THE government is so concerned about voter apathy among the young that is has produced a radio jingle urging those that have come of age to register. The numbers seem to justify government concerns. Until a week or so ago, only 2,850 of the 37,000 who were eligible to be issued an election booklet had registered as new voters. During the same period, ahead of the 2011 parliamentary elections, 14,835 youths had registered.
It is a significant drop, prompting the head of the election service Demetris Demetriou to state, “there is minimal response and if compared with the corresponding period in 2011, the situation is tragic.” According to a survey conducted by the Cyprus Institute of Statisticians, 77 per cent of 18- to 35-year-olds said they would not vote, the majority of whom, gave as their reasons that they did not trust political parties and that politicians lie.
A quarter of those not intending to vote had reached their decision because no-one had shown any interest in helping them find work, a reflection perhaps of youth frustration over the shortage of jobs. There is a high rate of unemployment among the young, who feel, mistakenly, that not enough was being done by the state to create jobs. This is an economy that is only just coming out of the worst recession in its history, with many businesses still struggling and youths are being unfair in blaming the state for the lack of job opportunities.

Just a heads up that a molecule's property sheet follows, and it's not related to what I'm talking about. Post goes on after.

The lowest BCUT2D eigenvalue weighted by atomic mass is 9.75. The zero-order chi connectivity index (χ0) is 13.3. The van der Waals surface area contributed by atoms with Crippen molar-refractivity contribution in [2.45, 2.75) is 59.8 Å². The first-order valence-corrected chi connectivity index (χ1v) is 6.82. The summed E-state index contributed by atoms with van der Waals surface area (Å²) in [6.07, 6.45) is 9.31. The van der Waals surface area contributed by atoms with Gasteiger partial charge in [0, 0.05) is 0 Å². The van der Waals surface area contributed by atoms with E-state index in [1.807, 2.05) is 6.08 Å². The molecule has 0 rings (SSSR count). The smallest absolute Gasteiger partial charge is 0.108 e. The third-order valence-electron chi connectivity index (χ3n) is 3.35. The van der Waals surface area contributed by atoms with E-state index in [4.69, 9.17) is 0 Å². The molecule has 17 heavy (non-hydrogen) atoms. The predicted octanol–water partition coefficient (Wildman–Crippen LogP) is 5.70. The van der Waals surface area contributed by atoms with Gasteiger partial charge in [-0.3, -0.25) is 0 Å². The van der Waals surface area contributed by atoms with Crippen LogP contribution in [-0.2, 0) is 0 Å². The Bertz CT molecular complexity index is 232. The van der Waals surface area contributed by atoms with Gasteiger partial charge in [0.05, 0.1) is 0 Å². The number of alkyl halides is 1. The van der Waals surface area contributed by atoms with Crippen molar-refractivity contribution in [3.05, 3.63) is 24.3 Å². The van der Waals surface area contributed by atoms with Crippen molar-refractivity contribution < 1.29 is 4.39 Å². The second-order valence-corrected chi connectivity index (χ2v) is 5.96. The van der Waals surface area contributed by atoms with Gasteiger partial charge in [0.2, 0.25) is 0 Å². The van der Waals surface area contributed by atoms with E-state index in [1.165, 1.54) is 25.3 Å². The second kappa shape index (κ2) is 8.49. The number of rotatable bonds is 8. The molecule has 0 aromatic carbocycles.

Disaffection with the political system and lack of trust in politicians are much more legitimate excuses for not voting, as is general apathy which has always been displayed by youth. In a way, indifference to politics and the politicians is healthy as it is an expression of youthful rebelliousness and a sign that youngsters are not as conformist as the youth of five, ten or 20 years ago had been. Youths, commendably, have less respect for the politicians and their parties nowadays, are more critical and much less keen to support, let alone join, a party. For the youth of today it is not cool to belong to a party.
Government and politicians are concerned because they had been accustomed to youths rushing, as soon as they turned 18, to register as voters. This was because of conformism and the control exercised over society by the political parties, which were recruiting members in schools and universities. But the youth of today are more independent, the internet and social media opening their horizons and driving them away from the suffocating embrace of old-fashioned and uninspiring political parties.
After a few years, they might register as voters, so there is no real cause for concern. In fact, we should be pleased that Cypriot youth are at last showing no interest in party politics and elections. Such displays of non-conformity should be welcomed.